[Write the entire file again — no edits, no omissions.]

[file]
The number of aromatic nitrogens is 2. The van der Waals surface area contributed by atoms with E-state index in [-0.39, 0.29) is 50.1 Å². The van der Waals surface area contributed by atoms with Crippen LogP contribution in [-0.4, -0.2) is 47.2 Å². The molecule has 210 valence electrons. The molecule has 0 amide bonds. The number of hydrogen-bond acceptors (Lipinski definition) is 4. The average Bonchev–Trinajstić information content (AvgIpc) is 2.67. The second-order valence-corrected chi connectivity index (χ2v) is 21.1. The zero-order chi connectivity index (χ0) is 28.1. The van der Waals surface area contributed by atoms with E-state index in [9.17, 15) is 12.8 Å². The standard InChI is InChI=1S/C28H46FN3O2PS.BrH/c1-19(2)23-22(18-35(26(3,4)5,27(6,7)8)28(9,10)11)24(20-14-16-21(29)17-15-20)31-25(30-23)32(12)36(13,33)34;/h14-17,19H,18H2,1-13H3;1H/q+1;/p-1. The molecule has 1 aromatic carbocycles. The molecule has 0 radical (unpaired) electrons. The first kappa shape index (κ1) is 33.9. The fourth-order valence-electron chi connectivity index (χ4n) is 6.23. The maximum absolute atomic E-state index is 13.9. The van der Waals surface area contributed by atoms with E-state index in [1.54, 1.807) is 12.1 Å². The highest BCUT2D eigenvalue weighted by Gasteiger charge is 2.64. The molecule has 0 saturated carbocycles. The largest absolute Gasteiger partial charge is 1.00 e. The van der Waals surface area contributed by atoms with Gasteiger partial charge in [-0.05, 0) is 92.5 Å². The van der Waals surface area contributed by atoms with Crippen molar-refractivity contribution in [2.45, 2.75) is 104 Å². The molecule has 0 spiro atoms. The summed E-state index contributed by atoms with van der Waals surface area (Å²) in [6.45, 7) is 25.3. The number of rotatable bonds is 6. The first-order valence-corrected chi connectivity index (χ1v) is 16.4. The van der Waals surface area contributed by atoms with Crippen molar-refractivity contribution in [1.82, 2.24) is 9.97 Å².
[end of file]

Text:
The number of aromatic nitrogens is 2. The van der Waals surface area contributed by atoms with E-state index in [-0.39, 0.29) is 50.1 Å². The van der Waals surface area contributed by atoms with Crippen LogP contribution in [-0.4, -0.2) is 47.2 Å². The molecule has 210 valence electrons. The molecule has 0 amide bonds. The number of hydrogen-bond acceptors (Lipinski definition) is 4. The average Bonchev–Trinajstić information content (AvgIpc) is 2.67. The second-order valence-corrected chi connectivity index (χ2v) is 21.1. The zero-order chi connectivity index (χ0) is 28.1. The van der Waals surface area contributed by atoms with E-state index in [9.17, 15) is 12.8 Å². The standard InChI is InChI=1S/C28H46FN3O2PS.BrH/c1-19(2)23-22(18-35(26(3,4)5,27(6,7)8)28(9,10)11)24(20-14-16-21(29)17-15-20)31-25(30-23)32(12)36(13,33)34;/h14-17,19H,18H2,1-13H3;1H/q+1;/p-1. The molecule has 1 aromatic carbocycles. The molecule has 0 radical (unpaired) electrons. The first kappa shape index (κ1) is 33.9. The fourth-order valence-electron chi connectivity index (χ4n) is 6.23. The maximum absolute atomic E-state index is 13.9. The van der Waals surface area contributed by atoms with E-state index in [1.54, 1.807) is 12.1 Å². The highest BCUT2D eigenvalue weighted by Gasteiger charge is 2.64. The molecule has 0 saturated carbocycles. The largest absolute Gasteiger partial charge is 1.00 e. The van der Waals surface area contributed by atoms with Gasteiger partial charge in [-0.05, 0) is 92.5 Å². The van der Waals surface area contributed by atoms with Crippen molar-refractivity contribution in [2.45, 2.75) is 104 Å². The molecule has 0 spiro atoms. The summed E-state index contributed by atoms with van der Waals surface area (Å²) in [6.45, 7) is 25.3. The number of rotatable bonds is 6. The first-order valence-corrected chi connectivity index (χ1v) is 16.4. The van der Waals surface area contributed by atoms with Crippen molar-refractivity contribution in [1.82, 2.24) is 9.97 Å².